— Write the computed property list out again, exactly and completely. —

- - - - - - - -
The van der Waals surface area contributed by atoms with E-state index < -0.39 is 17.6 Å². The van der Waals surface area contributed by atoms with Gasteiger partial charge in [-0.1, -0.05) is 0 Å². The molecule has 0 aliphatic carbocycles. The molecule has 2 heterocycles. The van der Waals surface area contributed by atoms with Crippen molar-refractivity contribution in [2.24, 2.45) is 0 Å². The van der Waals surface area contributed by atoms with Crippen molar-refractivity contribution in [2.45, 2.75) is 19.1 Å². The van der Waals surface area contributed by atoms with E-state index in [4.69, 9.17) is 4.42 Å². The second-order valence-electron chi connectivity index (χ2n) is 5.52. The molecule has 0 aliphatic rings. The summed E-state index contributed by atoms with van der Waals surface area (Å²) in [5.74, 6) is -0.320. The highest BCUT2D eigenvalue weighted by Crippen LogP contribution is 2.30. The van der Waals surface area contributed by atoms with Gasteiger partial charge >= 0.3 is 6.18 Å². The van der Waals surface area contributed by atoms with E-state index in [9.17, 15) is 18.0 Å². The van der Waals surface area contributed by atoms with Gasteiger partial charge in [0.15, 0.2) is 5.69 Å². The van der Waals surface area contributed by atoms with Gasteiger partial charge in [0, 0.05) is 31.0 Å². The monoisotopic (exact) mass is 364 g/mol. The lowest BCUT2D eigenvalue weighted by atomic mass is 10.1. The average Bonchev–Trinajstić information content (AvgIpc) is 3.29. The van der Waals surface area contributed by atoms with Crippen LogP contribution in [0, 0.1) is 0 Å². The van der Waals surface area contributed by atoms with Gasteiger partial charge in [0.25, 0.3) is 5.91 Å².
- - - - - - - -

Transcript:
The van der Waals surface area contributed by atoms with E-state index < -0.39 is 17.6 Å². The van der Waals surface area contributed by atoms with Gasteiger partial charge in [-0.1, -0.05) is 0 Å². The molecule has 0 aliphatic carbocycles. The molecule has 2 heterocycles. The van der Waals surface area contributed by atoms with Crippen molar-refractivity contribution in [2.24, 2.45) is 0 Å². The van der Waals surface area contributed by atoms with Crippen molar-refractivity contribution in [2.45, 2.75) is 19.1 Å². The van der Waals surface area contributed by atoms with E-state index in [4.69, 9.17) is 4.42 Å². The second-order valence-electron chi connectivity index (χ2n) is 5.52. The molecule has 0 aliphatic rings. The summed E-state index contributed by atoms with van der Waals surface area (Å²) in [5.74, 6) is -0.320. The highest BCUT2D eigenvalue weighted by Crippen LogP contribution is 2.30. The van der Waals surface area contributed by atoms with Gasteiger partial charge >= 0.3 is 6.18 Å². The van der Waals surface area contributed by atoms with E-state index in [9.17, 15) is 18.0 Å². The van der Waals surface area contributed by atoms with Gasteiger partial charge in [0.15, 0.2) is 5.69 Å². The van der Waals surface area contributed by atoms with Gasteiger partial charge in [0, 0.05) is 31.0 Å². The monoisotopic (exact) mass is 364 g/mol. The lowest BCUT2D eigenvalue weighted by atomic mass is 10.1. The average Bonchev–Trinajstić information content (AvgIpc) is 3.29. The van der Waals surface area contributed by atoms with Crippen LogP contribution in [0, 0.1) is 0 Å². The van der Waals surface area contributed by atoms with Gasteiger partial charge in [0.25, 0.3) is 5.91 Å².